The council is only the sixth local authority to receive ‘business champion’ status under the campaign. County councillor Norman Hume, cabinet member for highways and transportation said: “We are delighted that the safe-driving initiatives we have launched within the council and in the wider business community have been recognised by the campaign.

“Essex County Council realises that it needs to be proactive when managing the occupational road risk for employees. When a specific risk is identified, the county will run training or group talks/sessions for those who are targeted by the specific risk. Once the risk has been reduced for this target group then the information will be disseminated to all employees.

“Managing work-related road safety to its full extent is a mammoth task, which in an ever-changing environment takes time, commitment and implementing quick wins, in addition to long-term goals to continue reducing the risks.”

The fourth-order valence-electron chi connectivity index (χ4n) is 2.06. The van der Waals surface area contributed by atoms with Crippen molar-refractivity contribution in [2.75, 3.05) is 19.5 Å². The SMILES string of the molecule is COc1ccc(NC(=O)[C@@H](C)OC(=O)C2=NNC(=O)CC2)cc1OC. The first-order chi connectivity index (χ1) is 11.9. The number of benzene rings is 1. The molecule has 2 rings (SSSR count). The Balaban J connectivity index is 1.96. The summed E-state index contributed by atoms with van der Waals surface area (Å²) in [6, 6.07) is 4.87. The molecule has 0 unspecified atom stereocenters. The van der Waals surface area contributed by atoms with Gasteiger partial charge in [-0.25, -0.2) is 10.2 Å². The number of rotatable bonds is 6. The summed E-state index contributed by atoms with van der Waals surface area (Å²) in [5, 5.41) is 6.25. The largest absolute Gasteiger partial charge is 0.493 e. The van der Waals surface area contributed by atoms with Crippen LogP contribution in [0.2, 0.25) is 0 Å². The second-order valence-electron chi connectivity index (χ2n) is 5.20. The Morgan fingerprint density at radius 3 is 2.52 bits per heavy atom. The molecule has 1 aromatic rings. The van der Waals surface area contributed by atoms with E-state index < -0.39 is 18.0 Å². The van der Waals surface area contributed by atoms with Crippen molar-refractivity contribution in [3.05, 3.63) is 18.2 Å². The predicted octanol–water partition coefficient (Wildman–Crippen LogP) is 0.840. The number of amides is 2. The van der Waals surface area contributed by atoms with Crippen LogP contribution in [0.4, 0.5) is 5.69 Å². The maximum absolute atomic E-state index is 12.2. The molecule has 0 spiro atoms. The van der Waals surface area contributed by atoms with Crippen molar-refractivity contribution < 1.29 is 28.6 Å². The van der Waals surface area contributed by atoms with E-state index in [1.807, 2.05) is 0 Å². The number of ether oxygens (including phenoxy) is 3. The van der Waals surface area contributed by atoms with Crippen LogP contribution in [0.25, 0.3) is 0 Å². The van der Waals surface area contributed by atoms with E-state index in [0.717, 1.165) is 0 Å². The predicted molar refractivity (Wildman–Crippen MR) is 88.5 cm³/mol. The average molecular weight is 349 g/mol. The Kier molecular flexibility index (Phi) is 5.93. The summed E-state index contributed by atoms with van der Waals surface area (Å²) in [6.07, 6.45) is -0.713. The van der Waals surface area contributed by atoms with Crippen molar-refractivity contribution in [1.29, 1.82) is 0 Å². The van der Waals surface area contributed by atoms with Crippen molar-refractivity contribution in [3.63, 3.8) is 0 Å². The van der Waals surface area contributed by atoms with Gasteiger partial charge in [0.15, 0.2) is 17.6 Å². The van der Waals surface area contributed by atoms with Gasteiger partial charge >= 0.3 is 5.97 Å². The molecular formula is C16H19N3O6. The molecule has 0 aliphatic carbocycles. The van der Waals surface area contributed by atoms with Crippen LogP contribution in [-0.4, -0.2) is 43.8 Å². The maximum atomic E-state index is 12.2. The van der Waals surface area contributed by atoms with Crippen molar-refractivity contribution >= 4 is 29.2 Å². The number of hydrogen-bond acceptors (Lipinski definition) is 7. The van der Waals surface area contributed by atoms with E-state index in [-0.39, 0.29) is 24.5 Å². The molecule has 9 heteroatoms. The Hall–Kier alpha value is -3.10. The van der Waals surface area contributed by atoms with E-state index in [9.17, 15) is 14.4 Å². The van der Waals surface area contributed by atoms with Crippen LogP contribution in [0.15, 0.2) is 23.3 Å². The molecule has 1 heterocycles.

However, already the council has seen benefits with the number of crashes involving its lease car scheme drivers reducing from 241 in 2005 to 164 last year and the number of insurance claims dropping to 101 in 2009/10 from a peak of 133 in 2005/6.

Simultaneously own damage costs paid (third party fire and theft basis) in 2005/6 totalled more than £19,700 but latest figures show they have reduced to almost £5,400.

All lease car scheme drivers must complete a half-day driver training course, which was introduced with the aim of reducing insurance claims. The scheme is now compulsory for both the main driver and named drivers such as spouse or offspring who hold a full licence.

Cllr Hume said: “The council is continuously working hard to reduce the number of accidents that our employees are having. The benefits are financial but also include enhanced public image, higher staff morale and motivation, reduced staff absences and overall improved business performance.”

The Code is closely related to the council’s Staff Travel Plan, which aims to encourage sustainable travel by offering employees a range of options to consider for commuting and business travel. These options include:

  • Teleconferencing facilities
  • A borrow a brolley scheme - short term umbrella loan to encourage walking
  • A selection of pool bikes to use for off-site visits
  • Cycle parking at most council offices
  • An interest-free bike loan scheme
  • Public transport season ticket loans
  • A car sharing scheme with free car sharing parking spaces available